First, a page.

Quitting My Job Without Another One Lined Up Was the Best Risk I Ever Took

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It was a risk. A huge risk.

I knew that I should be grateful just to have a job, to be able to pay my bills, and keep food on the table. But there was something missing. No, it wasn’t just that. My current situation was actively making me miserable. I got a tight, anxious feeling in my chest every time I thought about having to go to work. And the misery that I felt during the day carried over into every other aspect of my life. I was short with and unkind to Bryan, I was too tired and angry to do anything that I enjoyed, I started having major sleep problems.

It was becoming increasingly obvious that something had to change. That the current state of my life was not something that could be sustained.

Still, I agonized over it.

But it pays well. And the benefits are good.

But what will my mom think?

But they’ll pay for my classes.

But I’m too afraid.

And that is what it really amounted to. I was afraid. Afraid to take the chance on myself and what I truly wanted.

For a while, I tried looking for a job while still employed, but it was difficult to schedule interviews, and many places seemed turned off by the fact that I would have to give two weeks’ notice. On top of that, my efforts were lackadaisical. I sent out a couple of resumes here and there, but nothing serious. I was too secure.

So I decided to kick my security to the curb.

I handed in my two weeks notice, with nary a job offer in sight.

It was terrifying. And exhilarating. And wonderful. And awful. I panicked a little. Okay, a lot. I revelled in my newfound sense of freedom, and the way that the ever-present knot of anxiety in my chest seemed to loosen, just a little.

Then I got down to work.

At the time, I was reading Tiny Beautiful Things by Cheryl Strayed, and I honestly attribute a lot of my punch and drive at that point to her wonderful words of wisdom. I highly recommend this book to everyone. Ever. It changed the way I view the world, and myself. I was inspired by her gorgeous writing to rewrite my cover letter, to make it punchier, to reflect more of myself, and to demand what I wanted, rather than to timidly ask maybe if I could possibly have it please? I started sending out my resume to ten or twelve different companies each¬†day. I knew what I wanted: to work with kids. And I went after it with a vengeance, something that I haven’t done very often.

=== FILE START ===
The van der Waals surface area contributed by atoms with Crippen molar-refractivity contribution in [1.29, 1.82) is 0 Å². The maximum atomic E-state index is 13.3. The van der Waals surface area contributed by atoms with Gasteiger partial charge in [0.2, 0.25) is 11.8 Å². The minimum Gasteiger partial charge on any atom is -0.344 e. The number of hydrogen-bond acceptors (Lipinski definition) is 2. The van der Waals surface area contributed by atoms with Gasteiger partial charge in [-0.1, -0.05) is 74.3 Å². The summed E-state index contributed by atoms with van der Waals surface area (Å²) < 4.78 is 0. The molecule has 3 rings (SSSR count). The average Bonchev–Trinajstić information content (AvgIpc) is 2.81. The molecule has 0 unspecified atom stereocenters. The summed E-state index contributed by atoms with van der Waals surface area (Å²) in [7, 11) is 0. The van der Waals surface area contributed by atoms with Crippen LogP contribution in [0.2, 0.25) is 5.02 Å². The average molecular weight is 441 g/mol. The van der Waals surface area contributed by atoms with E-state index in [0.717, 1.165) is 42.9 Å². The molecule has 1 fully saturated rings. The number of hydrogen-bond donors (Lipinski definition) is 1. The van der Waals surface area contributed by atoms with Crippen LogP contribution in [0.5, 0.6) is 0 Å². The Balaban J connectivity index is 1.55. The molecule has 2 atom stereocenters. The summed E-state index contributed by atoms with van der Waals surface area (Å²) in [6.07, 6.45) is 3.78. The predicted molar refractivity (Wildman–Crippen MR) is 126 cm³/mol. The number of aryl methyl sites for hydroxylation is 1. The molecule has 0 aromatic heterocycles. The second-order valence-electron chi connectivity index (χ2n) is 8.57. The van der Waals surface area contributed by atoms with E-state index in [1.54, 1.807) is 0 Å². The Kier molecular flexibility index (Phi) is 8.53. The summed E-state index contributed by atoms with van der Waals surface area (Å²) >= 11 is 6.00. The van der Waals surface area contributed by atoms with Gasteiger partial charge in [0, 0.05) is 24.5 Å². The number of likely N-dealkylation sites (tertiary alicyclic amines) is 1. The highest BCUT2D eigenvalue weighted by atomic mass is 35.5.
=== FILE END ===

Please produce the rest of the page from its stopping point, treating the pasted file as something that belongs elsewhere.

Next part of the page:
My last day of work came, and I went out for drinks with a coworker, his girlfriend, and Bryan. I spent two weeks unemployed, doing yoga, writing, looking for jobs. I went on seven interviews. I found a place that I really loved, that really spoke to me, but it was inconvenient. There were many problems inherent in me taking that job. We are a one care household, and it was in the far northwest, a place that it takes an hour and ten minutes to get to by transit. What was I going to do when Bryan had to take the car for photo jobs? Then I interviewed at a place that was ultra convenient, right near our house, a ten minute walk. But it didn’t speak to me in the way that the other place did. They both offered me jobs, and I took the inconvenient one.

I almost cried with happiness, and the wave of anxiety that crashed over my head immediately following.

I knew I had made the right decision, but then there were all these problems that I thought of, and I started to second guess myself. But I wouldn’t let myself talk myself out of it. My friend Bri said to me, “It’s okay. Your heart makes good decisions.”

And she was right. On my first day of work, Bryan had to take the car to Edmonton. I had to take transit. I woke up at 5 AM, left the house at 5:50, and arrived at my job just before my 7 AM start time. I got home that night at 7:15 PM. I was completely exhausted. But I wasn’t even upset about it.

I went to bed on Friday, and fell into a sleep that was almost as deep as a coma. The week had drained me utterly. But I couldn’t wait to do it all over again.

I took a chance. I risked security and potential financial ruin (sort of) and failure on something I am passionate about. It paid off. Big time. I made room in my life for the thing that I wanted most of all, and here it is.

Quitting your job with nothing else lined up is not the best option for everyone. Before jumping to that decision, I suggest thinking about it long and hard. Maybe get out a yellow legal pad, make a pros and cons list. But it was the best option for me, and at this moment, I couldn’t be happier with my choice.

What is the biggest risk you’ve ever taken?

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Jessica

Jessica

Jessica can most often be found with her nose in a book, or writing her newest short story/screenplay/novel, but she also has a passion for travel, child-care & development, psychology, feminism (and other forms of equality), and making the world a better place in general. Email Me